In September, Google sent me one of it’s regular “Today, 1 year ago. Today, 2 years ago” messages. It looks through your photo archives and shows you photos from years past. Usually, it is quite a nice feature. This time though, a picture of my wife and our boys at a fundraising fete brought back the realisation that, not long afterwards, a year ago a devastating six to seven week hell descended upon us.
I was expecting that the remaining round of always tricky “firsts” would be difficult, particularly the birthday of my eldest son followed shortly afterwards by DD, death day. What I had not been prepared for was a flood of memories of the trying times in October and half of November spent in hospitals following the discovery of the brain tumours inside my wife’s head.
For the first couple of months following my wife’s death, the only images and memories my brain would conjure up were of those weeks in the hospital and hospice. I guess they were so recent, raw and intense that my mind would play them over and over again. All I could see was the pain my wife was in, the feeling of being totally helpless, and the futility of it all. It was horrible. Right then I wanted to have nice memories but my mind was obviously trying to work out how to process everything that had happened. Anger, sorrow, grief, guilt, relief, sadness, fear, and loss all had to be dealt with.
In time, of course, the harrowing times began to fade away from the forefront of my mind and memories of other times would thankfully start to take their place. But now, a year on, those hospital memories have begun clawing their way back to the front of my mind. The feelings they bring with them are a little different this time around though. I think that, on the whole, I have come to terms with my wife’s passing. Cancer had been such a big part of our lives for so long and the outcome always felt inevitable at some point. It had been discussed very early in our relationship. We just had hoped it would be later rather than sooner. Feelings like anger and guilt have generally moved out or are, at least, small and out-of-mind. The feelings that pervade me are those of sorrow or sadness, helplessness, and loneliness.
The sorrow or perhaps sadness, I cannot find a better word for it, is over the pain and fear my wife was going through at the time. It must have been so hard for her. At the time it was horrible to be witness to but there were things to do, practicalities, possibilities that things would get better, however slight the chance. Everyone was fighting and hoping for a positive outcome, even if deep down we all knew what was most likely coming down the line. But now, looking back, knowing the outcome, removing that layer of hope, the whole thing is terribly sad. At times, when my wife was unable to really speak very much and the pain became too bad my wife would say “ouchy”. She said it so gently but she was trying to communicate that things were very wrong. This simple little word haunts me often. The whole situation was pitiful, in a compassionate sense. Perhaps pity is the word I need but it feels watered down these days.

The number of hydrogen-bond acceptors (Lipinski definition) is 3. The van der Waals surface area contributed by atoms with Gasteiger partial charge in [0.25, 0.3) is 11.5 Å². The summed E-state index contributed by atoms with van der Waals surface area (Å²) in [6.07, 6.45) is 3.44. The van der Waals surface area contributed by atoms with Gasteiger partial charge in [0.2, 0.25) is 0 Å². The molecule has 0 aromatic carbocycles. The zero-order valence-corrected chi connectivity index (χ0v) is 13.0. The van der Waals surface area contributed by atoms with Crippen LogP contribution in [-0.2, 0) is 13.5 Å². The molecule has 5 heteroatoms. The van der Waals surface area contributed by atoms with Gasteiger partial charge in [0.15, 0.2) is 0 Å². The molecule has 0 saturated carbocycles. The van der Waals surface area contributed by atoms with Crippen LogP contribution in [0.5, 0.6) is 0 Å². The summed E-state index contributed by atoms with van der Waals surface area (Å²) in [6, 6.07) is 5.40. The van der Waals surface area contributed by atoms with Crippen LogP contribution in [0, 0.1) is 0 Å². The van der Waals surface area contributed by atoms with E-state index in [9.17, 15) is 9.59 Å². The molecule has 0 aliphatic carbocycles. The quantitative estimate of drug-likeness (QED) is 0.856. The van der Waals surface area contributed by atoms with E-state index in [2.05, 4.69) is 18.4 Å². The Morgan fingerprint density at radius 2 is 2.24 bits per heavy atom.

Whilst people said things like “you did everything you could” or “there was nothing you could have done” it doesn’t take away the helplessness when you can be nothing but a bystander, watching someone you care about suffering. Of course, you can do little things like fetching drinks and food, talk, read, rub feet and adjust the blankets but none of these change the final destination, only make the journey there a little more comfortable. This feeling of being unable to help is so uncomfortable for me that I now have an inner need to make sure that I help those that I care about however I can. The destination is the same for all of us, let’s help each other, let’s straighten the blankets on the way.
The last of my troubled trio is loneliness. I don’t necessarily think this is entirely directly related to the events of last year but I do think it is compounded by them. So many people are struggling with loneliness this year of lockdowns and separation. The thoughts of further lockdowns, especially in the winter months, where the outdoors will no longer offer a warm and sunny escape, also makes one feel low and lonely in advance. Now that the nights are arriving at our windows ever earlier, and the autumn chills greet us when we step outside, we want to feel cosy and warm in our homes. It is hard, sometimes, to feel cosy on your own. I know I am not literally on my own as I have three boys with me but not having someone to give you a hug when you get in from the cold, or to cuddle up with under a blanket is difficult. There is a different type of warmth required in the winter months I think, not just the kind achieved by turning up the thermostat.